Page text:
The 2010 Census Questionnaire: Seven Questions for Everyone

The 2010 Census questionnaire will be sent to every housing unit in the country. The person in who fills out the form (Person 1) will provide the household information, including whether the home is rented or owned, and will answer just seven questions about every household member, including himself or herself:

  • Name.
  • Sex.
  • Age/birth date.
  • Hispanic ethnicity.
  • Race.
  • Relationship to the person filling out the form.
  • Other residence, for example, military or college residence, if they sometimes live at another address.

Each question—how it is worded, how many and which categories are included—is carefully considered and pretested. The information is either required by law to provide constitutionally mandated information for apportioning congressional seats, or for drawing new legislative district boundaries, distributing federal funds, administering federal programs, or it is collected to help ensure the accuracy and completeness of the census. Although the name of each household member is also collected, it remains confidential for 72 years.

Three of the above questions included in the 2010 Census are highlighted below.

Relationships Within the Household

Everyone living in a household is listed according to his or her relation to “Person 1,” in one of 14 categories, including husband or wife, stepson or stepdaughter, roomer or boarder, or unmarried partner. These responses tell us, for example, how many people live alone or with nonrelatives; how many children live with one parent or grandparent; and how many households include extended family members such as in-laws or adult siblings. Together these responses provide a snapshot of the American family. The information about relationships within U.S. households is used for federally funded nutrition and education programs, housing funding, and other social services.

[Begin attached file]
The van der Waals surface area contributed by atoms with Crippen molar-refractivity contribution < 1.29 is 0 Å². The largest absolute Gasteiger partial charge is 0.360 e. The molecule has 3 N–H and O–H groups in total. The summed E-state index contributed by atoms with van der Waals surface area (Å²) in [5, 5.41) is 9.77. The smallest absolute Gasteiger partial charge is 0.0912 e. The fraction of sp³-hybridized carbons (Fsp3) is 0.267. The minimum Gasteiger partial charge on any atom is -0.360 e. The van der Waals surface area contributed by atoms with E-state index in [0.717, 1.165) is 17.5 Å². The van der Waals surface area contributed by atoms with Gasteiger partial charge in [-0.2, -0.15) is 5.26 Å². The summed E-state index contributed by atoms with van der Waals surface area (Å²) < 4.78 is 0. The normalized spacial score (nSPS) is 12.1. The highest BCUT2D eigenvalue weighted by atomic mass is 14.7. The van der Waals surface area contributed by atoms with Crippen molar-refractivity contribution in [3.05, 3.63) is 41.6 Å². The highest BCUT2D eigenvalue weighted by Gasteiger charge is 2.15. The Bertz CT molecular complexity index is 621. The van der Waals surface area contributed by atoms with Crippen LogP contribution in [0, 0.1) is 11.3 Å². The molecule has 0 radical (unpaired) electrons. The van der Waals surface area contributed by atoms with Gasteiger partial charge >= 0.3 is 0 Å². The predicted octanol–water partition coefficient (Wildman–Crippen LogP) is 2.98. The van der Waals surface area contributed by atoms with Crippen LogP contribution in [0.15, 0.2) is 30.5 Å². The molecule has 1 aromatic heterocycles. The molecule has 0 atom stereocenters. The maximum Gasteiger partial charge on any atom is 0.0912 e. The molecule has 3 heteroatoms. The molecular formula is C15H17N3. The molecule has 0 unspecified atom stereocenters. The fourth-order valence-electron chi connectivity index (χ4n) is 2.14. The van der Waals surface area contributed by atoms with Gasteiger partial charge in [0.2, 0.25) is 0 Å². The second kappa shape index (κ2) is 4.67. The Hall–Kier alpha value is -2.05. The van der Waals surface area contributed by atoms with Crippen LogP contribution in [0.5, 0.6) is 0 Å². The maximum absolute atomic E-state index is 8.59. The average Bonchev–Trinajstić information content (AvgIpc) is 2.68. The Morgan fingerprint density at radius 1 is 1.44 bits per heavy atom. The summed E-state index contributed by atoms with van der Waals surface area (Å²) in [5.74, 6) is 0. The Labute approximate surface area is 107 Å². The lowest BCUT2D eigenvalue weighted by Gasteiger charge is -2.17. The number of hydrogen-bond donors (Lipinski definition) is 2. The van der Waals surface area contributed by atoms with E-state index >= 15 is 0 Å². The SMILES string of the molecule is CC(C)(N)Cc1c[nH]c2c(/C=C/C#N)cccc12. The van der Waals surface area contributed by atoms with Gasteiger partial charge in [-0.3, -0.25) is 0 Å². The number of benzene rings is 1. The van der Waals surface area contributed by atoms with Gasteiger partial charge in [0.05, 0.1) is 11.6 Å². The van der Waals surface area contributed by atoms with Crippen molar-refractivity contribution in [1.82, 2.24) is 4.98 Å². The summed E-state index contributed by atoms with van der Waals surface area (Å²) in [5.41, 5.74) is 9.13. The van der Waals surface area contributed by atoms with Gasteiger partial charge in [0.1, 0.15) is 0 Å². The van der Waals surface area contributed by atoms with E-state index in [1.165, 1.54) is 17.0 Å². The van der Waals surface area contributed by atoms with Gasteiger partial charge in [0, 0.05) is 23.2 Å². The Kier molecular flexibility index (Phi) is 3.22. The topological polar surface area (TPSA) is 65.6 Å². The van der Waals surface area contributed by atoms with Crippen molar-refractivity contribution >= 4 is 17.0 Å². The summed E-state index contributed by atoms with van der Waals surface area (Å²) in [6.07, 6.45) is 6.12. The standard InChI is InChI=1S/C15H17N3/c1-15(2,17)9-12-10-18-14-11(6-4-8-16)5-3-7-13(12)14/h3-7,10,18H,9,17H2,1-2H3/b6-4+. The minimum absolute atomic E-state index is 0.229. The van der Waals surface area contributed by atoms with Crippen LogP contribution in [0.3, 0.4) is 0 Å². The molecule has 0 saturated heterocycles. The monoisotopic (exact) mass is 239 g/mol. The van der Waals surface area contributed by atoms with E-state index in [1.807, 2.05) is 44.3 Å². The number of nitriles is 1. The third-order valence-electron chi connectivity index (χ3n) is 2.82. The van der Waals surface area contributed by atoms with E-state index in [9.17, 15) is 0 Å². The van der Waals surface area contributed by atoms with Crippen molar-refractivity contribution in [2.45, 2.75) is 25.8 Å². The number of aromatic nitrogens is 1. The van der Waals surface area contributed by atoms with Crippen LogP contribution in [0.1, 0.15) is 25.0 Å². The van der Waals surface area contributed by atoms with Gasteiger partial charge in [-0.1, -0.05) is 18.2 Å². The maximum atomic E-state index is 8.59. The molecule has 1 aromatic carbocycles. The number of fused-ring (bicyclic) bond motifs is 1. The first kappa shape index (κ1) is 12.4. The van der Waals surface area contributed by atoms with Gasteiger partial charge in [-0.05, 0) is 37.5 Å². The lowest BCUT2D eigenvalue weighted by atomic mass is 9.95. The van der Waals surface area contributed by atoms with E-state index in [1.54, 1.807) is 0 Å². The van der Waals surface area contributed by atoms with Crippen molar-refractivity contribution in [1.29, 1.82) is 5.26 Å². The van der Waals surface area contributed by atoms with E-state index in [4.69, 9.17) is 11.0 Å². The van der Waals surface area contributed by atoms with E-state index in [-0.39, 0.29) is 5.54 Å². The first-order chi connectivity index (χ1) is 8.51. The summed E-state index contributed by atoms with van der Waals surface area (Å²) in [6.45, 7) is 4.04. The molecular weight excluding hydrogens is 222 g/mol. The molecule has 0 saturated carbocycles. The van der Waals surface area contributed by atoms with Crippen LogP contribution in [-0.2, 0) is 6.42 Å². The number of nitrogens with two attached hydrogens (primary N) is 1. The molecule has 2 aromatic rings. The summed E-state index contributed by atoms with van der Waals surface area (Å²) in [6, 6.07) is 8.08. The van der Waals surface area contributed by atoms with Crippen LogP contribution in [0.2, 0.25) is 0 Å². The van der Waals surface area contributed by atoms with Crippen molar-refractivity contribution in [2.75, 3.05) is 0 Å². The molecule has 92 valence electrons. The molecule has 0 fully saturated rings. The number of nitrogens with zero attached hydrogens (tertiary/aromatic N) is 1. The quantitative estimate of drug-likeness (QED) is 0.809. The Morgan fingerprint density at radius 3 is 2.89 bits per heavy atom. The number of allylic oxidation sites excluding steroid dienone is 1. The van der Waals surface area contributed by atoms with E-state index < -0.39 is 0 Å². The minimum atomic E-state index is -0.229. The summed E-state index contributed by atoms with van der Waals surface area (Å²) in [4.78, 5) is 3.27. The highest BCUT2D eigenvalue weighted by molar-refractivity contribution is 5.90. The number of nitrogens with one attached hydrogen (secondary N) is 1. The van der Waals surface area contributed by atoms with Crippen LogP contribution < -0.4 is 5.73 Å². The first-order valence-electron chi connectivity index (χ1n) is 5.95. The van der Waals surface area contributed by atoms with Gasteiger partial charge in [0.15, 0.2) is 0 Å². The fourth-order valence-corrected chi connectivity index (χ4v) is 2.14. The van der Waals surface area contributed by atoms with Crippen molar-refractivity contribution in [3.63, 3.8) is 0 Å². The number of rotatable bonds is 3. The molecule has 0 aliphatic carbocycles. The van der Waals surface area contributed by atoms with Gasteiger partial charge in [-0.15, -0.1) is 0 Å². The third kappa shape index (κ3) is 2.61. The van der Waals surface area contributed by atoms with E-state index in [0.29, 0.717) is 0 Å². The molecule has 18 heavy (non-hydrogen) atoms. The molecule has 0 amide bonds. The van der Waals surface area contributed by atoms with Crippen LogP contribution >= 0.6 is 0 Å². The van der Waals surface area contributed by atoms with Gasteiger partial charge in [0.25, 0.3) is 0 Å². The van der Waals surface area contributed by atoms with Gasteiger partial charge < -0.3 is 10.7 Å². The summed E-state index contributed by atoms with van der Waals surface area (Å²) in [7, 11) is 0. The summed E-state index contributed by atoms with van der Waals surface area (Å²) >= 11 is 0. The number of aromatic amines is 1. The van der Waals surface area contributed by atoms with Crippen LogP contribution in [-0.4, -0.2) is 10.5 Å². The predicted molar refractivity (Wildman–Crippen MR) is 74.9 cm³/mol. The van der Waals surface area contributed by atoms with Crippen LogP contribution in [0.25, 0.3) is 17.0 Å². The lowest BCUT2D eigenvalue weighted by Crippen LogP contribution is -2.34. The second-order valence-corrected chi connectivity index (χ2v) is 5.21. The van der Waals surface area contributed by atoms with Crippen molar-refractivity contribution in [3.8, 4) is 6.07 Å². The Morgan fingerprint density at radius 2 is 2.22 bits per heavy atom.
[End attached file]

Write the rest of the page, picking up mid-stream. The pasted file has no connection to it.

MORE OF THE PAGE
Hispanic Identity

Since the 1970 Census, the questionnaire has asked U.S. residents whether they are of Hispanic origin, and if so, which broad Hispanic group they identify with. Hispanic origin is considered separately from race in the Census—and Hispanics may identify with any race. As the largest and fastest-growing ethnic minority in the United States, the information about Hispanic origin is of growing importance. It is used in numerous programs and for monitoring equal employment opportunities.


The 2010 questionnaire lists 15 racial categories, as well as places to write in  specific races not listed on the form. The 2010 Census continues the option first introduced in the 2000 Census for respondents to choose more than one race. Only about 2 percent of Americans identified with more than one race in the 2000 Census, but the percentage was much higher for children and young adults and will likely increase in 2010.

For More Information

U.S. Census Bureau, The 2010 Census Questionnaire: Informational Copy (January 2009), accessed online at, on April 13, 2009.

U.S. Census Bureau, Questions Planned for the 2010 Census and American Community Survey (March 2008), accessed online at, on April 13, 2009.